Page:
This weekend, they'll finally be celebrating the release at Cider Gallery, Pennsylvania St. The celebration takes place at 6 p. Afterward, DJ Kimbarely Legal will get the dance party started. You can hear a sample of what the girls have been working on below. They volunteered several hours of their time to teach the girls how to play music and how to use those skills to empower themselves.
I want to show how life-changing this weeklong camp was for many girls," Gluck says. It was all about feeling confident by the end of the week, and we heard that from a lot of parents.
Not only did their girls learn how to play instruments, but they grew into themselves as human beings. This is a free event and all ages are invited to attend. If you purchase merch or the CD at the event, the proceeds go toward making sure the event can happen again in the future.
Considering the overwhelming turnout for the camp's first year this summer, that's likely to happen. But they're finally beginning to shake that image thanks to their new EP. They'll celebrate the release Friday at the Replayand you have every reason to go. Toughies is really just a few months old. The very first time they played a showthe community got hyped up and came out by the dozens to watch them play the Replay on a weeknight, if you can believe it.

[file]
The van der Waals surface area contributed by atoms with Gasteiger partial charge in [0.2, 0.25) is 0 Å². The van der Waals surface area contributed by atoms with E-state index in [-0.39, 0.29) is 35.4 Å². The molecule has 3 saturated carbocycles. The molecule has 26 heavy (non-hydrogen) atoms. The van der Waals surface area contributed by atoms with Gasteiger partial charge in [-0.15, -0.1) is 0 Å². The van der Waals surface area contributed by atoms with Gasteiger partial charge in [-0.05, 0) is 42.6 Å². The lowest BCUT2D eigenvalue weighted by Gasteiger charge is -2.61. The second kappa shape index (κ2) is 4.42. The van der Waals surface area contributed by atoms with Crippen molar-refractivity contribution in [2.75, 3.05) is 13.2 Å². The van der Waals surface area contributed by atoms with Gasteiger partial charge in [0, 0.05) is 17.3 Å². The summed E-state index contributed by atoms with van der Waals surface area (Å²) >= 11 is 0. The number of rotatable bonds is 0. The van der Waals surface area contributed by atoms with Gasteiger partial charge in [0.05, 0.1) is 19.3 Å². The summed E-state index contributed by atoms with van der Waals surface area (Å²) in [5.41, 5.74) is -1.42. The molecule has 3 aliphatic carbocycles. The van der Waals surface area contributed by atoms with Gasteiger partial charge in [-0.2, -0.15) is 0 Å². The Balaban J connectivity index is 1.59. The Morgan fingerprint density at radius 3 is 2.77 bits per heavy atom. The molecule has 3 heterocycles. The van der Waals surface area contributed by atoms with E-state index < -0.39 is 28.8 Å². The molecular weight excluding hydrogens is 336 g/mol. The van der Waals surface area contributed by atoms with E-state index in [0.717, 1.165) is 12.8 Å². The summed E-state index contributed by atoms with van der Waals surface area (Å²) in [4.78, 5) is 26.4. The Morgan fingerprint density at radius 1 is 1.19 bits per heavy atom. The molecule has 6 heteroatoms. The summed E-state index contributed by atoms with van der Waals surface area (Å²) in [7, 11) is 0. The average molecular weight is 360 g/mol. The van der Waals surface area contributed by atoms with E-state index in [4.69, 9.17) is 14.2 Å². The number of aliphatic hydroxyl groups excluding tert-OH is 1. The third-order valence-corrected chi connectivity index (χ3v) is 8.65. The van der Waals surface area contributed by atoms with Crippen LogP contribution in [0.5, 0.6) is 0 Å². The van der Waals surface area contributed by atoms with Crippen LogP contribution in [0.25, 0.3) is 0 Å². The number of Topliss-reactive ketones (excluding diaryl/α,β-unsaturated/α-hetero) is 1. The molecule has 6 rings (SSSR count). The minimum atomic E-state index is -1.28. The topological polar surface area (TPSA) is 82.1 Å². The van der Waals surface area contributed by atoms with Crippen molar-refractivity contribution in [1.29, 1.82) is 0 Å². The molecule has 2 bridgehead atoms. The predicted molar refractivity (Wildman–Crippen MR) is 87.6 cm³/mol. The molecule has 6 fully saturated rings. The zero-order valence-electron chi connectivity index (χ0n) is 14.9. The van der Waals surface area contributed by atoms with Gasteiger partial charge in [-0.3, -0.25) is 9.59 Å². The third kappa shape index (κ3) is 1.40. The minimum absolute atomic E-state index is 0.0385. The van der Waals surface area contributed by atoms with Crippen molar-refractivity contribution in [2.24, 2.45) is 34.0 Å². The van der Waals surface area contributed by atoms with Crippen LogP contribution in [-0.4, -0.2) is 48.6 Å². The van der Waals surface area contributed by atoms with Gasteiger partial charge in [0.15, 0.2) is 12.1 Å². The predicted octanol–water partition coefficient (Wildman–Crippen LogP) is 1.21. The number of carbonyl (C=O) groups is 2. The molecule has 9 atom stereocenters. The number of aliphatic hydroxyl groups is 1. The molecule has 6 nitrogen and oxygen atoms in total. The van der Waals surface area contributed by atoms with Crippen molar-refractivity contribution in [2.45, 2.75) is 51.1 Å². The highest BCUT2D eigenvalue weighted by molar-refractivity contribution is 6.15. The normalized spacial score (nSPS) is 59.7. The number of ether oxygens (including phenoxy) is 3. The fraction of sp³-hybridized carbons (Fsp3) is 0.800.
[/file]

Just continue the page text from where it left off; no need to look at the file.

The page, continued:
Half of the band had plenty of live experience with their stint in Haunt Ananta, yet they all still took the stage doe-eyed and a little nervous. On that Wednesday night in April, they nailed every song they performed. Turns out, the hype was real and the audience was thrilled.
What Are Hands For? Since then, Toughies have been a great summer escape thanks to their breezy, swaying s. This also holds true for their other tunes, including the ever-upbeat "Horsefeather. The song made a lasting impression at Toughies' last show below. That last show is moving Toughies away from the "box of kittens" image and portraying them as a band with songs that are quickly and professionally developing. In fact, much of their music is taking a turn, exploring into other genres. Toughies can be poppy, bluesy, or even romantic… but they're always in style.